IHP+: the silent partner(ship) of global health
Global health partnerships are a bit of a mystery, even to people like me who spend too much of their time studying them. Some partnerships – notably the Global Fund to fight AIDS, TB and Malaria – have a high profile. There are various reasons for this: the type of health issue (AIDS is highly politically sensitive), controversy (the fund has been embroiled in recent fraud allegations, but also public consultation (you still have until June to participate in the Fund’s partnership forum). Other partnerships are less well-known. The International Health Partnership plus (+) related initiatives fits squarely in this category. There are various reasons for this too: the type of health issue (various, but improving coordination, behaviour change and mutual accountability are core to the partnership), degree of added value, and buy-in to name but three.
The IHP+ is different from most other partnerships in that its focus is a concept (broadly speaking ‘governance’) rather than a specific disease, and that the output is behaviour change rather than more drugs, nets or (even) more money. This is a difficult concept to market: for example, many stakeholders still wonder why the partnership hasn’t resulted in more money (which is not what it’s about at all).
Take the concept of mutual accountability. This idea is at the heart of the IHP+ and operationalised at the national level via Country Compacts between donors, governments and civil society. Unfortunately, as a newly published Annual Progress Report by IHP+Results states: “Although there are some signs of this happening in a few countries, the IHP+ is still a long way off from achieving mutual accountability at the country-level”.
A big part of the problem is in the terminology itself. IHP+Results’ Annual Report’s Methodology Annex helpfully provides a list of confusing words and concepts, noting that mutual accountability was “particularly subjective” and one of the concepts “most likely to be open to interpretation” by those interviewed during its monitoring exercise.
The added value of IHP+ has also puzzled partners since its birth in 2007. A 2008 short-term evaluation of the IHP+ found that: “many… still question what value…[the IHP+]… adds at the country level, especially in countries where measures to improve aid effectiveness have already been undertaken for some time”. Many commentators wondered at the time what was wrong with the sector-wide approach (SWAp) to donor health assistance and why we needed the IHP+, and some still do. The short IHP+ answer is that there’s nothing wrong with the SWAp but that the IHP+ adds a formal Compact, a new way of jointly assessing national strategies (JANS), and mutual accountability.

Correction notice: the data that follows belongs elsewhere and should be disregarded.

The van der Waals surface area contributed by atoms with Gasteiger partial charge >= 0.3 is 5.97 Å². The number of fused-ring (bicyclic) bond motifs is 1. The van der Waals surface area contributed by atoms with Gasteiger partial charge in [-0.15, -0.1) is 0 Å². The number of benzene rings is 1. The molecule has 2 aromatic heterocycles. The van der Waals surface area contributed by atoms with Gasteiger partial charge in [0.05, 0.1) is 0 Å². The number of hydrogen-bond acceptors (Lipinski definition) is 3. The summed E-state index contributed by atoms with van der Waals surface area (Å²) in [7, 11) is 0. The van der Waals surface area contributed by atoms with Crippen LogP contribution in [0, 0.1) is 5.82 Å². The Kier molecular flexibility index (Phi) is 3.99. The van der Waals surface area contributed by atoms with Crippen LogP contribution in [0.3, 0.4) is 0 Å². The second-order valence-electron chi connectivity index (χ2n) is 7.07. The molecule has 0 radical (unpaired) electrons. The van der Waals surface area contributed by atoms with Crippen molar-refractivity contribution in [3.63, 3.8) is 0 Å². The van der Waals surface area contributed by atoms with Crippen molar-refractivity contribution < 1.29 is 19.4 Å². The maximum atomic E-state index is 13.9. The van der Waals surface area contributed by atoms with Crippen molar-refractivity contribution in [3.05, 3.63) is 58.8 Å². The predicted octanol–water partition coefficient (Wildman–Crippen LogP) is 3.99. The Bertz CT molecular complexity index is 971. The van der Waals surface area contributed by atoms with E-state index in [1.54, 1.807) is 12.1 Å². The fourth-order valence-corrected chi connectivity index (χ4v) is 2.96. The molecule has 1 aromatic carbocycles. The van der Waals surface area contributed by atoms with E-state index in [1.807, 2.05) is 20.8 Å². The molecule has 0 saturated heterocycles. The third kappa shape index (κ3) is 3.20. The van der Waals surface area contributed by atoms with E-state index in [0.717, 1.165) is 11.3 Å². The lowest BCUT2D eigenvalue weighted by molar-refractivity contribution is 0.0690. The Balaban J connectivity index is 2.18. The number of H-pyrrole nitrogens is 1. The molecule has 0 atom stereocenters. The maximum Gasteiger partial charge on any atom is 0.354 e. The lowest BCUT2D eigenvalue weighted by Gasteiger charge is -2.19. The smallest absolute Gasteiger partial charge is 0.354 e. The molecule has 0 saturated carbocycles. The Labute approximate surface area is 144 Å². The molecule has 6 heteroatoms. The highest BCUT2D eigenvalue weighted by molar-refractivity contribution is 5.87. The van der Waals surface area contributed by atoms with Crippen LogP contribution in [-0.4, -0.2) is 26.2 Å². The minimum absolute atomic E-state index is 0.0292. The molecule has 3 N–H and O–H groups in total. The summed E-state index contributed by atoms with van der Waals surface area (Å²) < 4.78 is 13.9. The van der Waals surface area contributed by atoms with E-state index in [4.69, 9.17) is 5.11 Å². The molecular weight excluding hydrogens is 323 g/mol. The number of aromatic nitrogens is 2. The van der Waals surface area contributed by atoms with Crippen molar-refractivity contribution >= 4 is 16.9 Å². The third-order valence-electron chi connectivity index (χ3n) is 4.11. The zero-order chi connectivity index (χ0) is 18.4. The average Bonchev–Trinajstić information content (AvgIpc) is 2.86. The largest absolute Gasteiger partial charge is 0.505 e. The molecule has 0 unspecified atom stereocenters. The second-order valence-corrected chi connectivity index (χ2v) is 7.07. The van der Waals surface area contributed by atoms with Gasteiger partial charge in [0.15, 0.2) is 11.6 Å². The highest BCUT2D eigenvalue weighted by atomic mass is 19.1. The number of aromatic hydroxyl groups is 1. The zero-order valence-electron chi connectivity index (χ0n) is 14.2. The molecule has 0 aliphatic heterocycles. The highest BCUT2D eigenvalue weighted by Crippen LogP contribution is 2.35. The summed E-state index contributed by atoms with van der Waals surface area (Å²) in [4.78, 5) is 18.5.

But is this enough to ensure stakeholder buy-in? We learn from IHP+Results that Ethiopia, Mali and Mozambique have seen the most improvements in Development Partners actions to meet their IHP+ targets (that’s just three countries) and that Burundi, Djibouti, DRC, Niger and Nigeria have benefitted less. But we also learn that enthusiasm, at least for IHP+’s monitoring exercise, is waning – just 10 country governments and 15 development partners participated, leaving 50 other partners that didn’t. The Advisory Group to IHP+Results make it pretty clear why this is a problem: “The long- term robustness and utility of the accountability exercise rests on participation by a larger proportion of reporting signatories”.
It’s a shame that the IHP+Results monitoring exercise wasn’t something more – an evaluation, for example. We need to know whether the IHP+ is on track, and what it’s on track to achieve. This may be a difficult ask, however. In the case of evaluating mutual accountability, for example, no target dates have been formally agreed by the IHP+’s Mutual Accountability Working Group, and so it may not be possible to make firm statements about whether progress reported in the monitoring exercise is sufficient, on-track, or off-track. But what would progress towards mutual accountability look like? To help us imagine that it might help if Country Compacts could be assessed for quality.
It’s time to start demanding more of the IHP+. If its stakeholders are committed, then they need to start participating in the process. If its leaders – the Executive Team – are genuinely behind the IHP+, then they need to come out from the shadows and start giving the IHP+ a visibility it currently does not have. The danger is that this too silent partner(ship) will slip away; that efforts to monitor the partnership will lose momentum, be delayed, put on hold; that, ultimately, it will give its excuses and leave the party early. That would be a sad day for global health governance.